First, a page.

Embry-Riddle Librarian Spends 43 Years Helping Students Succeed

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The Internet didn’t exist. Students used electronic and manual typewriters and would find books for various research projects through the old paper card catalogs, stored within long drawers in huge wooden shelves. If they needed a particular article in a magazine or scholarly journal, they sifted through the pages of the Readers’ Guide to Periodical Literature.
It’s a sharp contrast to the state-of-the-art library in the newly opened Mori Hosseini Student Union, a project Citro has been working on even before the old library was torn down three years ago.  Inside the new library’s two, light–filled floors in the Student Union, group study pods with large monitors and movable white boards allow students to work collaboratively. Data and charging ports abound, quiet team workspaces, modular furniture, more than 90 computer workstations and even individual wrap–around private cubicles with footrests are scattered throughout the futuristic learning space.
As Citro nears her retirement, she looks back on the joys of helping students and the kind gestures they have shown library staff over the years, from trays of oysters and tea from Saudi Arabia to the numerous appreciation emails for assistance with research papers.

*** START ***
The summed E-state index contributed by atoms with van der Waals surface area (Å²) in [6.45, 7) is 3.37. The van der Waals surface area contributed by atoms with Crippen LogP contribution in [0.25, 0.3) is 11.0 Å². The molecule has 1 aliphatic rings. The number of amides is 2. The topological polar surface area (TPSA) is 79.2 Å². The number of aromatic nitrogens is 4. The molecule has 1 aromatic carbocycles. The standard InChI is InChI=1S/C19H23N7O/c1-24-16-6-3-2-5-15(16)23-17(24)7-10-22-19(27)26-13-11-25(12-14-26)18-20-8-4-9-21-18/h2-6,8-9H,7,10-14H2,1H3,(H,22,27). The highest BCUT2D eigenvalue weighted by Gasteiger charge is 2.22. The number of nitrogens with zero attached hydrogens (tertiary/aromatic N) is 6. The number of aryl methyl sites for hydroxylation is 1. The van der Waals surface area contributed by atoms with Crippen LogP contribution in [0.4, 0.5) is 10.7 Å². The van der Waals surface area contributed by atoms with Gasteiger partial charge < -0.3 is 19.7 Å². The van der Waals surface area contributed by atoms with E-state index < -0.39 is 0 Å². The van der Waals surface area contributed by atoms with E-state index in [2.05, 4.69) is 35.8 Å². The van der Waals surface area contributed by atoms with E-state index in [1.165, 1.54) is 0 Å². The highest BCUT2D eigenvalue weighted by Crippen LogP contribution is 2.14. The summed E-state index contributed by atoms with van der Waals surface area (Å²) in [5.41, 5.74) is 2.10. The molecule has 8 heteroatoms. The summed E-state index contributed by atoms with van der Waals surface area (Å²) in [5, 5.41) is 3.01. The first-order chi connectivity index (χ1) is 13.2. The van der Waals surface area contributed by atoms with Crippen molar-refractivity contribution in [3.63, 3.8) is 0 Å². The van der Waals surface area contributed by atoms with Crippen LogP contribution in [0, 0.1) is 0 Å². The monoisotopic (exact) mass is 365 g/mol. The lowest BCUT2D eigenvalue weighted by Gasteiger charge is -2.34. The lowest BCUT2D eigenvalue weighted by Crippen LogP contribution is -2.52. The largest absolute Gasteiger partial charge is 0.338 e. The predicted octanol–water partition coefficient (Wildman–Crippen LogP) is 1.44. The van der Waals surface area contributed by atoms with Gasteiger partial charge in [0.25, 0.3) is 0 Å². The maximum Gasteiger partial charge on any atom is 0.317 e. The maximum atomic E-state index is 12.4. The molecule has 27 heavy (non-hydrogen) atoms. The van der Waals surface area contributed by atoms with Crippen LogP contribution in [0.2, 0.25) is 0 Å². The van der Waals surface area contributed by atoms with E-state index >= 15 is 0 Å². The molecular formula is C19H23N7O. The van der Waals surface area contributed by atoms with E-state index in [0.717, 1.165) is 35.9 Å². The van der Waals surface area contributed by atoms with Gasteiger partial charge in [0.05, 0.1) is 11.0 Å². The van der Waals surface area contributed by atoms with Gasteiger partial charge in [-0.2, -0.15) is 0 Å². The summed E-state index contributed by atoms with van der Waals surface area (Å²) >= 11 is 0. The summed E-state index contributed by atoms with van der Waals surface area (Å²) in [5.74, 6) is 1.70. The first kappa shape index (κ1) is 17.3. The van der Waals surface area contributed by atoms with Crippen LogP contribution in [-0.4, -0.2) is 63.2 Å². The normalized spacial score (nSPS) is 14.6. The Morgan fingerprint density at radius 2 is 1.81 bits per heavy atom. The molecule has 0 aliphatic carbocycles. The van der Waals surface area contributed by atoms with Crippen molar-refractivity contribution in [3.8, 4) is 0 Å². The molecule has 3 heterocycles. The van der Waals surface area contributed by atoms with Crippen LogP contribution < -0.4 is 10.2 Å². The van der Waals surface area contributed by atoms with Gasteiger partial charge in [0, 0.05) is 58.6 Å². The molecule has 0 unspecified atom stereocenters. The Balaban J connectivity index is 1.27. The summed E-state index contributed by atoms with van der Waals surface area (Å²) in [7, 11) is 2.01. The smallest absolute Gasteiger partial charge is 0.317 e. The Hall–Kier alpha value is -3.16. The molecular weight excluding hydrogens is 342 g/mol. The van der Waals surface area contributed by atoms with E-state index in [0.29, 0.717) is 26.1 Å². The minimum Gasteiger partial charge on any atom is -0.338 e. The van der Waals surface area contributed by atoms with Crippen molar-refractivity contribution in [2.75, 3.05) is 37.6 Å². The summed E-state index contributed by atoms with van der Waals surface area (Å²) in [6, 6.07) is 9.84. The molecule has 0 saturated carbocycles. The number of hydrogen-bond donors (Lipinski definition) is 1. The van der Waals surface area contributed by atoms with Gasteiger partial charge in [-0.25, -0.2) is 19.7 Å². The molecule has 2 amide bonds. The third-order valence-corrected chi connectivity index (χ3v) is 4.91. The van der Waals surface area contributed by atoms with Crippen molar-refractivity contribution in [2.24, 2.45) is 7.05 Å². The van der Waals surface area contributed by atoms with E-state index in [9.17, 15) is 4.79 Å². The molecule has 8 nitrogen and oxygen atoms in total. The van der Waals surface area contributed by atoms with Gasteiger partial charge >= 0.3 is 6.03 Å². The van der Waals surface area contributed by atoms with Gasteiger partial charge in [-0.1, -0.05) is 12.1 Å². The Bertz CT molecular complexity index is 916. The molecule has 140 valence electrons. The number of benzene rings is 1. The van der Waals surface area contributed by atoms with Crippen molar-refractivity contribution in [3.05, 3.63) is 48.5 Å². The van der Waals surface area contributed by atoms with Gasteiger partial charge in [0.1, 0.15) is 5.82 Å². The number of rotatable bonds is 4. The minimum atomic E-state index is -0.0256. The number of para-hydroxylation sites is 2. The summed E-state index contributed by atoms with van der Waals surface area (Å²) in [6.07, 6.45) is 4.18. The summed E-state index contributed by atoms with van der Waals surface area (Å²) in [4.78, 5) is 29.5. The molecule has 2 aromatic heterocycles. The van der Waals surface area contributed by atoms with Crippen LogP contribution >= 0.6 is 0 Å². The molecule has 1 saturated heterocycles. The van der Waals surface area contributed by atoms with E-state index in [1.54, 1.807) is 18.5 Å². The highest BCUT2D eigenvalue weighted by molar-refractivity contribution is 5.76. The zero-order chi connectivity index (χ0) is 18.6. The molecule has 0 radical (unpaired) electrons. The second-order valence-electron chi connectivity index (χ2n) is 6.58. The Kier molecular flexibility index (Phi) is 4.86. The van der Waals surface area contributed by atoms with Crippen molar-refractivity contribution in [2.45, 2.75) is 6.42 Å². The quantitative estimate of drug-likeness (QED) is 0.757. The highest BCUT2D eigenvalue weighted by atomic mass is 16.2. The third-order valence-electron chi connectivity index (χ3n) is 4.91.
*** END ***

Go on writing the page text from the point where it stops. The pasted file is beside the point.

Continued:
“Any time you interact with a student, you are in a teachable moment,” said Citro, who has sometimes taught generations of the same family. “The whole process of digging and finding information is teaching students critical thinking and life-long learning skills.”
The original library at the Daytona Beach campus was just a couple of classrooms and well under 2,000 undergraduate students on campus when Citro started in 1975 as a reference technician. Today, there are close to 6,000 undergraduate and 629 graduate students. 
Citro has worked under six presidents and three interim presidents, including Embry-Riddle’s first president, Jack R. Hunt, for whom the library was named in 1985. She is also one of an elite group of only five …

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